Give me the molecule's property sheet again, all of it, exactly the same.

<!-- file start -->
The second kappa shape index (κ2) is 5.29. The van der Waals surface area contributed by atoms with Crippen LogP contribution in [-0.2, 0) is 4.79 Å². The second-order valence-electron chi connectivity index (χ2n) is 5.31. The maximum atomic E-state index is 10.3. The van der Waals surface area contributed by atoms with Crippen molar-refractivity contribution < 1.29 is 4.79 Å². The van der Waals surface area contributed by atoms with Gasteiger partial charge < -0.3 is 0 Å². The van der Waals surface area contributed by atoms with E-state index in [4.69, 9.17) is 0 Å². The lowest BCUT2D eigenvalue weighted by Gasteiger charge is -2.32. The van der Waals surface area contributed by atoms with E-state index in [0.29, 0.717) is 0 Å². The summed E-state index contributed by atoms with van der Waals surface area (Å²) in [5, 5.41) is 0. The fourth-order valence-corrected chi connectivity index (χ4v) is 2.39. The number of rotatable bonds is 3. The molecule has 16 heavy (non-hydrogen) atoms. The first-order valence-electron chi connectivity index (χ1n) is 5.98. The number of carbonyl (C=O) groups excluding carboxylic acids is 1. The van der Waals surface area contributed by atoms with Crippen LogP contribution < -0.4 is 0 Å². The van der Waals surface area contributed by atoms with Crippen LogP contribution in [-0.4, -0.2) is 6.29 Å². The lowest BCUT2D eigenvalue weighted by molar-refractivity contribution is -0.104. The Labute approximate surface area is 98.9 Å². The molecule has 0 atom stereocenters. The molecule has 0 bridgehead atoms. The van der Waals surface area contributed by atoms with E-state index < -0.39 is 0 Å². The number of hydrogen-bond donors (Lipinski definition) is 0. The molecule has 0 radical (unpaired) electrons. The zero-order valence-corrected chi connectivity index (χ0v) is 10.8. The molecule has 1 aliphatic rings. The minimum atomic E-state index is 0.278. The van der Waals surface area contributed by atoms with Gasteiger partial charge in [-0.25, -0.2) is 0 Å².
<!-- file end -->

The second kappa shape index (κ2) is 5.29. The van der Waals surface area contributed by atoms with Crippen LogP contribution in [-0.2, 0) is 4.79 Å². The second-order valence-electron chi connectivity index (χ2n) is 5.31. The maximum atomic E-state index is 10.3. The van der Waals surface area contributed by atoms with Crippen molar-refractivity contribution < 1.29 is 4.79 Å². The van der Waals surface area contributed by atoms with Gasteiger partial charge < -0.3 is 0 Å². The van der Waals surface area contributed by atoms with E-state index in [4.69, 9.17) is 0 Å². The lowest BCUT2D eigenvalue weighted by Gasteiger charge is -2.32. The van der Waals surface area contributed by atoms with E-state index in [0.29, 0.717) is 0 Å². The summed E-state index contributed by atoms with van der Waals surface area (Å²) in [5, 5.41) is 0. The fourth-order valence-corrected chi connectivity index (χ4v) is 2.39. The number of rotatable bonds is 3. The molecule has 16 heavy (non-hydrogen) atoms. The first-order valence-electron chi connectivity index (χ1n) is 5.98. The number of carbonyl (C=O) groups excluding carboxylic acids is 1. The van der Waals surface area contributed by atoms with Crippen LogP contribution < -0.4 is 0 Å². The van der Waals surface area contributed by atoms with Crippen LogP contribution in [-0.4, -0.2) is 6.29 Å². The lowest BCUT2D eigenvalue weighted by molar-refractivity contribution is -0.104. The Labute approximate surface area is 98.9 Å². The molecule has 0 atom stereocenters. The molecule has 0 bridgehead atoms. The van der Waals surface area contributed by atoms with E-state index < -0.39 is 0 Å². The number of hydrogen-bond donors (Lipinski definition) is 0. The molecule has 0 radical (unpaired) electrons. The zero-order valence-corrected chi connectivity index (χ0v) is 10.8. The molecule has 1 aliphatic rings. The minimum atomic E-state index is 0.278. The van der Waals surface area contributed by atoms with Gasteiger partial charge in [-0.25, -0.2) is 0 Å².